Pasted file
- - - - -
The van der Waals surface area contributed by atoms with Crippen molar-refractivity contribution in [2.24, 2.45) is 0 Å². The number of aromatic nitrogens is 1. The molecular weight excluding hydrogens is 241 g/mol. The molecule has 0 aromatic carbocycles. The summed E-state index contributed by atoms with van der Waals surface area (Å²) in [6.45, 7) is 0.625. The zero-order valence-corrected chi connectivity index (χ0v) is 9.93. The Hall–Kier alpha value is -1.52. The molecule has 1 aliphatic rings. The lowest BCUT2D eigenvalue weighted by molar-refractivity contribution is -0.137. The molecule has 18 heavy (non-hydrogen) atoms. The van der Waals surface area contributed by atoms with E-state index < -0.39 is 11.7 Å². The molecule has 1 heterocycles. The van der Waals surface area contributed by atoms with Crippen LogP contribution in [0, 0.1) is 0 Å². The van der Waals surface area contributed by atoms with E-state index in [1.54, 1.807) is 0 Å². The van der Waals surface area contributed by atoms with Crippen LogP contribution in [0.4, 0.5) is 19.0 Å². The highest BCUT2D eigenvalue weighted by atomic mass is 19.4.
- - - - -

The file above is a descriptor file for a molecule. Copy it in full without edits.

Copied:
The van der Waals surface area contributed by atoms with Crippen molar-refractivity contribution in [2.24, 2.45) is 0 Å². The number of aromatic nitrogens is 1. The molecular weight excluding hydrogens is 241 g/mol. The molecule has 0 aromatic carbocycles. The summed E-state index contributed by atoms with van der Waals surface area (Å²) in [6.45, 7) is 0.625. The zero-order valence-corrected chi connectivity index (χ0v) is 9.93. The Hall–Kier alpha value is -1.52. The molecule has 1 aliphatic rings. The lowest BCUT2D eigenvalue weighted by molar-refractivity contribution is -0.137. The molecule has 18 heavy (non-hydrogen) atoms. The van der Waals surface area contributed by atoms with E-state index < -0.39 is 11.7 Å². The molecule has 1 heterocycles. The van der Waals surface area contributed by atoms with Crippen LogP contribution in [0, 0.1) is 0 Å². The van der Waals surface area contributed by atoms with E-state index in [1.54, 1.807) is 0 Å². The van der Waals surface area contributed by atoms with Crippen LogP contribution in [0.4, 0.5) is 19.0 Å². The highest BCUT2D eigenvalue weighted by atomic mass is 19.4.